Hepatocyte expression of TRAIL pathway regulators correlates with histopathological and clinical parameters in chronic HCV infection. Brost S, Zimmermann A, Koschny R, et al. Pathol Res Pract. 2013 Nov 7. pii: S0344-0338(13)00338-5. doi: 10.1016/j.prp.2013.10.005. [Epub ahead of print]

http://www.ncbi.nlm.nih.gov/pubmed/24268735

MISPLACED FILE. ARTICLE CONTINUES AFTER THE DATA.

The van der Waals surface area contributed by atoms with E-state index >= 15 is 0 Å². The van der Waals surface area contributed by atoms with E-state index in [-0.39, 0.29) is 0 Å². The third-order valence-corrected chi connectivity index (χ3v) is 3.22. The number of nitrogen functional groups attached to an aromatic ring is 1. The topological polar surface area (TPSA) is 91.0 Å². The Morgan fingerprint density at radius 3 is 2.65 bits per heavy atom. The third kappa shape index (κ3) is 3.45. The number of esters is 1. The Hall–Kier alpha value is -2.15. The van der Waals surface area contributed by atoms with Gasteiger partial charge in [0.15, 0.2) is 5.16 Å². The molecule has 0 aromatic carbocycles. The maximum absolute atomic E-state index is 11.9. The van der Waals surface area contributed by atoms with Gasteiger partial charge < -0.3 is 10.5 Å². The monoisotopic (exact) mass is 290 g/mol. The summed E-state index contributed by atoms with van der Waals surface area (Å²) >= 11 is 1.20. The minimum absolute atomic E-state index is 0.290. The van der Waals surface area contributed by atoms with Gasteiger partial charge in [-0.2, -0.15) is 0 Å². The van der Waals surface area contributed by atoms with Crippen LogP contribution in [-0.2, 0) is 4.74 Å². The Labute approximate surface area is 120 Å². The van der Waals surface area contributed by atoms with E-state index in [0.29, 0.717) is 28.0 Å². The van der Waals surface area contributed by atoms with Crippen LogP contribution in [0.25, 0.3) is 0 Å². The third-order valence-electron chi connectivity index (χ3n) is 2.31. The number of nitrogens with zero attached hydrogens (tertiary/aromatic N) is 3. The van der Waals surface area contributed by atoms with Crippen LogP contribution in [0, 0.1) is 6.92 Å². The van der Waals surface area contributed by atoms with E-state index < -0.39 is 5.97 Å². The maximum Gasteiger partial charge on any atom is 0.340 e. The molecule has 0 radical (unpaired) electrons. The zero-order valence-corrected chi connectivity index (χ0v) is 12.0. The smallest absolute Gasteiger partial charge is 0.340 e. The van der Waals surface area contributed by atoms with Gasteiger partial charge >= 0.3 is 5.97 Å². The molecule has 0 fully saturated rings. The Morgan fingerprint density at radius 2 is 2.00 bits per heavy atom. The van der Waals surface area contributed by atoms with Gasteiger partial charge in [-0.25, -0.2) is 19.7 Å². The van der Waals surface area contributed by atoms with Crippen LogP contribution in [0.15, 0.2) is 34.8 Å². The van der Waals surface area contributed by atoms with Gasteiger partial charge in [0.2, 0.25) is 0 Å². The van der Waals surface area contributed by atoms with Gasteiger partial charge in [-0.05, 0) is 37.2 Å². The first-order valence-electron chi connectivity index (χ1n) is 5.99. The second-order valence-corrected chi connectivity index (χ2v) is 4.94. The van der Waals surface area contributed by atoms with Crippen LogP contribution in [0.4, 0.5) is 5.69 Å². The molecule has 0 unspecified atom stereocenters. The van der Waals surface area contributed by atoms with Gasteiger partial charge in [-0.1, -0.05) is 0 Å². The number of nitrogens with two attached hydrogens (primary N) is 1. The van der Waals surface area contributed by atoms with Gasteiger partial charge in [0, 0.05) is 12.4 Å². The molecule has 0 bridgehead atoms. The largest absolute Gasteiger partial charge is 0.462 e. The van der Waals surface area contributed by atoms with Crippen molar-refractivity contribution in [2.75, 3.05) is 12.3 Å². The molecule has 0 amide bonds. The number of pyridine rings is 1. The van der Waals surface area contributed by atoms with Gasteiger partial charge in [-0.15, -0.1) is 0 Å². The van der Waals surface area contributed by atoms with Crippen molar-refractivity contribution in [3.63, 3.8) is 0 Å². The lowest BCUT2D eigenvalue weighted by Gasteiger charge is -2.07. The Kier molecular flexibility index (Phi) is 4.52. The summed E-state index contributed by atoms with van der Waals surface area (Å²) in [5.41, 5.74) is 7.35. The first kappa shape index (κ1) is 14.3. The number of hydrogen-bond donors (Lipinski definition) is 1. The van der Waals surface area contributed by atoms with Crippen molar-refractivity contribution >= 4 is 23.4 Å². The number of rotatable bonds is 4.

BACKGROUND AND AIMS: Treatment with pegylated interferon-alpha (PEG-IFN) and ribavirin is the backbone of standard therapy of HCV by mechanisms that are not completely understood. Besides a direct antiviral effect, different immunomodulatory and apoptotic effects have been discussed. Tumor necrosis factor-related apoptosis inducing-ligand (TRAIL) is a member of the tumor necrosis factor (TNF) family with immunomodulatory as well as pro- and antiapoptotic effects and is putatively involved in control of HCV infection. Thus, we analyzed the expression of the TRAIL/TRAIL-receptor system, caspase-8 and cFLIP and examined their prognostic and predictive value for HCV infection and antiviral therapy, respectively. METHODS: We immunohistochemically analyzed liver biopsies of 116 therapy-naive HCV patients before treatment with PEG-IFNα and ribavirin in comparison to healthy liver tissue. Expression levels of TRAIL, TRAIL-R1 to TRAIL-R4, caspase-8 and cFLIP were correlated with sustained virologic response (SVR), genotype and staging of chronic hepatitis. RESULTS: